Rural Development: Rural Business-Cooperative Service Business Loan Losses Page: 9 of 29
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obtained two loans guaranteed by the Service totaling almost $5 million
but continued to decline. It defaulted 27 months later, and the Service paid
a loss of $1.6 million on these loans.
Four other loans did not meet the Service's standards for quality.
Specifically, the businesses had considerable potential for failure along
with minimal collateral for recovery in the event of loss. For example, one
company planned to introduce an innovative tool for servicing oil field
equipment. It offered a patent and related production equipment as
collateral but became delinquent on its loan within 3 months, after
discovering that the depressed oil industry had no immediate interest in
the product. The Service paid an estimated loss of $1.4 million on the
company's $1.5 million loan. Another company planned to extract metals
from wastes, proceeding directly from a laboratory experiment to
commercial production. The feasibility study endorsed the process while
also raising questions. The commercial plant and an acre of land were
pledged as collateral. The plant did not work, and the company made only
one payment on its loan. The Service paid an estimated loss of $900,000 on
a $950,000 lo an.
Service officials cited several reasons for approving guarantees on loans
without feasibility studies and on loans that appeared to be somewhat
risky. In some cases, field office loan specialists said that feasibility
studies did not seem necessary because descriptions of projects and
financial projections appeared sufficient. Furthermore, they said the risks
being taken in some cases were not altogether different from those taken
with some other loans that were performing well. These specialists also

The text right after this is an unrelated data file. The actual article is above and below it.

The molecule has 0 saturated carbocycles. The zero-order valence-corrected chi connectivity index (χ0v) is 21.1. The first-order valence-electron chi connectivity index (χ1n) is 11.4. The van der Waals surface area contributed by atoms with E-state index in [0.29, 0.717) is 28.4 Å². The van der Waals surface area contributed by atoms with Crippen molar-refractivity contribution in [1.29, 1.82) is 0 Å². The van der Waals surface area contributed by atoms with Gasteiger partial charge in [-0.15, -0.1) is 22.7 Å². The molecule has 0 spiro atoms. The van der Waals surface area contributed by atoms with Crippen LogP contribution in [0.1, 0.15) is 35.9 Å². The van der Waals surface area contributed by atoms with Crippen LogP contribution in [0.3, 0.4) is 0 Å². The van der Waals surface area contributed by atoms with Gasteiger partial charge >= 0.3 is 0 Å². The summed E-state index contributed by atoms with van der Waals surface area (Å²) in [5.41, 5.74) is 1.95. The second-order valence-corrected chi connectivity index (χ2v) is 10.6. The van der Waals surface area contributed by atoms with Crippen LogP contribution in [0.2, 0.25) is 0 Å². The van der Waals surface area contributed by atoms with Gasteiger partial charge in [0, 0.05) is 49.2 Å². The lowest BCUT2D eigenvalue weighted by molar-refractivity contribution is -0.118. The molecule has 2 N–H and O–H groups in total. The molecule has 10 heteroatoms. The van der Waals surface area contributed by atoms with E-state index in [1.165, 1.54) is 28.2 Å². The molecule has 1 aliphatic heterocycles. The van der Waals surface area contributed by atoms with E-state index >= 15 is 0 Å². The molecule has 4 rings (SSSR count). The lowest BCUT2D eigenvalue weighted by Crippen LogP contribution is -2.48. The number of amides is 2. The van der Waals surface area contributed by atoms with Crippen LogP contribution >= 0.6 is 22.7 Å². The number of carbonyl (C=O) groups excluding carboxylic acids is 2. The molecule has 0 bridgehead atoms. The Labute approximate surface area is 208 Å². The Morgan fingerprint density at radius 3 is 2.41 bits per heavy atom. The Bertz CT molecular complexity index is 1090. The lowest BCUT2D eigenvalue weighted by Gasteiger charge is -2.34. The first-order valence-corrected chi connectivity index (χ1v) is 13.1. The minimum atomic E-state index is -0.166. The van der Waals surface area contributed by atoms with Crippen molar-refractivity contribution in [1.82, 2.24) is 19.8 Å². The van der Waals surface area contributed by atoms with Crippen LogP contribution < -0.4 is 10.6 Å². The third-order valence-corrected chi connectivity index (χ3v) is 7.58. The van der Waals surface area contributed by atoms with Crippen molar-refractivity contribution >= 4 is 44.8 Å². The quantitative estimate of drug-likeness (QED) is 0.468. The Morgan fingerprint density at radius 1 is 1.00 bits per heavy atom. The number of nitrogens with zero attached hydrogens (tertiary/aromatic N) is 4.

said that some of the lenders had excellent reputations. As a result, they
said, the Service could rely on the lenders' evaluations of business
proposals. Moreover, state office staff said they have not required
feasibility studies when it appeared to them that (1) the business concepts
were known and likely to be sound and (2) the government's financial
interests were protected. In addition, field office staff in the four states we
visited said they heavily weigh opportunities to save jobs or increase
employment when they make decisions about guaranteeing loans. They
also said that one of the goals fo r this program is to use the full amount of
the Service's guarantee authority and that on occasion they feel pressure
to accomplish this goal as well. In some cases, staff said, they operate in
an environment that fosters lending to riskier businesses, and some
borrowers might not have been able to obtain a loan without a Service
guarantee. In addition, the intensity of local interest in assisting some
businesses can affect the Service's decisions.
GAO/RCED-99-249 Rural Business and Industry Loans
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United States. General Accounting Office. Rural Development: Rural Business-Cooperative Service Business Loan Losses, report, August 25, 1999; Washington D.C.. (https://digital.library.unt.edu/ark:/67531/metadc290922/m1/9/: accessed May 21, 2019), University of North Texas Libraries, Digital Library, https://digital.library.unt.edu; crediting UNT Libraries Government Documents Department.